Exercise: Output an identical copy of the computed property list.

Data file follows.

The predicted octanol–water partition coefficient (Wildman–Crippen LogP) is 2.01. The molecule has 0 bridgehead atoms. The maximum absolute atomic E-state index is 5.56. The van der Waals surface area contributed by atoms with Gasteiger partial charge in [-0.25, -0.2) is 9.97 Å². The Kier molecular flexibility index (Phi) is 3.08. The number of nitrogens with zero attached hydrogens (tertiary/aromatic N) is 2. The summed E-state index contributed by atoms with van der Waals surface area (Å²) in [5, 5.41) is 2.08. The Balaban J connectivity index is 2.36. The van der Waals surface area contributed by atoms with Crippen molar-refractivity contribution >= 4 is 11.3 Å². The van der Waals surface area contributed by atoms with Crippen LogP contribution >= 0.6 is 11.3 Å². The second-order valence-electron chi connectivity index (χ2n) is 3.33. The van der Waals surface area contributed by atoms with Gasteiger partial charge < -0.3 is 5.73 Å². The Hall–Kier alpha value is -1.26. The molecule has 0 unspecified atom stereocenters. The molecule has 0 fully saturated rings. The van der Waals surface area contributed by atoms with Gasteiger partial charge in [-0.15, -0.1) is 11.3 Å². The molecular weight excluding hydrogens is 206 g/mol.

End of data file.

The predicted octanol–water partition coefficient (Wildman–Crippen LogP) is 2.01. The molecule has 0 bridgehead atoms. The maximum absolute atomic E-state index is 5.56. The van der Waals surface area contributed by atoms with Gasteiger partial charge in [-0.25, -0.2) is 9.97 Å². The Kier molecular flexibility index (Phi) is 3.08. The number of nitrogens with zero attached hydrogens (tertiary/aromatic N) is 2. The summed E-state index contributed by atoms with van der Waals surface area (Å²) in [5, 5.41) is 2.08. The Balaban J connectivity index is 2.36. The van der Waals surface area contributed by atoms with Crippen molar-refractivity contribution >= 4 is 11.3 Å². The van der Waals surface area contributed by atoms with Crippen LogP contribution >= 0.6 is 11.3 Å². The second-order valence-electron chi connectivity index (χ2n) is 3.33. The van der Waals surface area contributed by atoms with Gasteiger partial charge < -0.3 is 5.73 Å². The Hall–Kier alpha value is -1.26. The molecule has 0 unspecified atom stereocenters. The molecule has 0 fully saturated rings. The van der Waals surface area contributed by atoms with Gasteiger partial charge in [-0.15, -0.1) is 11.3 Å². The molecular weight excluding hydrogens is 206 g/mol.